Country of originUnited States
FrequencyX band
Range200 mi (320 km)

The AN/SPY-3 is an active electronically scanned array radar manufactured by Raytheon and designed for both blue-water and littoral[1] operations.


The Aegis battle management system began with the AN/SPY-1 Passive electronically scanned array radar, intended to deal with an aircraft threat. Later repurposed to allow for Ballistic Missile Defense search and track.


Diagram of AN/SPY-3 vertical electronic pencil beam radar conex projections

X band functionality (8 to 12 GHz frequency range) is optimal for minimizing low-altitude propagation effects, narrow beam width for best tracking accuracy, wide frequency bandwidth for effective target discrimination, and the target illumination for SM-2 and Evolved Sea Sparrow Missiles (ESSM). The X-band has, in general, favorable low-altitude propagation characteristics, which readily support the horizon search functionality of the AN/SPY-3. A large operating bandwidth is required to mitigate large propagation variations due to meteorological conditions.[2]

The system uses commercial off the shelf (COTS) computers and has reduced manning requirements for operation and maintenance. A number of operation and maintenance functions can be completely automated.[2] Commercial IBM Regatta series symmetric multiprocessor (SMP) servers, ruggedized for the shipboard environment, provide the low-latency computing throughput (rapid sensor-to-shooter loop closure) and high productivity software engineering environment.[3]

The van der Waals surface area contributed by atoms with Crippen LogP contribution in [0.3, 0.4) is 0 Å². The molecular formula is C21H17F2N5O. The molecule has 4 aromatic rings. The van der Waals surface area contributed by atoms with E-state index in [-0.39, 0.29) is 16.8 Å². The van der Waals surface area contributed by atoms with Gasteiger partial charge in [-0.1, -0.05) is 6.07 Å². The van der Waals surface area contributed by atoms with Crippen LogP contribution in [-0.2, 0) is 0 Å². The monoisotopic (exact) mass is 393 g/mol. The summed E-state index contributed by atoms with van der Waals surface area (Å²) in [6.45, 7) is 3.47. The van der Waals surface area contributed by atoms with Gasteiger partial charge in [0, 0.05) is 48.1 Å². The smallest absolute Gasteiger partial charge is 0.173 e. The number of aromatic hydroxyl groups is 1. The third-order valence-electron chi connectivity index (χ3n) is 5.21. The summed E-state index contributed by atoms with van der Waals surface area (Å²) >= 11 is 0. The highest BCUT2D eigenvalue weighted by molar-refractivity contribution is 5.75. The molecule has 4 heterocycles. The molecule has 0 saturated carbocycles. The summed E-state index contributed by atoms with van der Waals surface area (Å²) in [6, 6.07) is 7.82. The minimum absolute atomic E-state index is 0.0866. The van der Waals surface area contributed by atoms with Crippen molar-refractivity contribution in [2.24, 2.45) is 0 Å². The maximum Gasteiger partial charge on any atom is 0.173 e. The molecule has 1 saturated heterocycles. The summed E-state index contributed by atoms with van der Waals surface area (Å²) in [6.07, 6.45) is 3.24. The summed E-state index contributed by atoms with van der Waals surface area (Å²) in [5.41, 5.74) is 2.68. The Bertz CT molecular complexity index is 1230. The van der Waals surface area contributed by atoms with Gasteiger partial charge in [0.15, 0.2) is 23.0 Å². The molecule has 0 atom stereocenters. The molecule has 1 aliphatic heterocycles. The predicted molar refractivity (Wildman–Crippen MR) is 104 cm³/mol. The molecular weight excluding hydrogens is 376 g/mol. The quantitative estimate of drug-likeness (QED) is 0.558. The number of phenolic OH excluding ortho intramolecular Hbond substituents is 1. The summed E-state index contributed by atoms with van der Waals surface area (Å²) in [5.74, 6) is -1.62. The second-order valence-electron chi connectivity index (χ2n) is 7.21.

The AN/SPY-3 was originally to be combined with the S Band AN/SPY-4 under the designator "Dual Band Radar" on both the Zumwalt Class (DDG-1000) destroyer and Ford Class (CVN-78) aircraft carrier. On 2 June 2010, Pentagon acquisition chief Ashton Carter announced that they will be removing the SPY-4 S-band Volume Search Radar from the DDG 1000's dual-band radar to reduce costs as part of the Nunn-McCurdy certification process. Due to the SPY-4 removal, SPY-3 radar is to have software modifications so as to perform a volume search functionality. Shipboard operators will be able to optimize the SPY-3 MFR for either horizon search or volume search. While optimized for volume search, the horizon search capability is limited. Without the VSR, DDG-1000 is still expected to perform local area air defense. The Ford Class aircraft carriers will be the only platforms to have both radars married in one system.[4]


The system will be introduced in the new Zumwalt-class destroyers and Gerald R. Ford-class aircraft carriers. It is also under consideration for retrofit to existing ships (USS Makin Island (LHD-8), Nimitz-class aircraft carriers, and San Antonio-class amphibious transport docks. Other installation candidates are the LH(X) future ship class.[1]

See also


  1. ^ a b Pike, John. "AN/SPY-3 Multi-Function Radar (MFR)".
  2. ^ a b "Archived copy" (PDF). Archived from the original (PDF) on 2014-12-12. Retrieved 2014-10-28.CS1 maint: archived copy as title (link)
  3. ^ "Archived copy" (PDF). Archived from the original (PDF) on 2015-09-23. Retrieved 2014-11-03.CS1 maint: archived copy as title (link)
  4. ^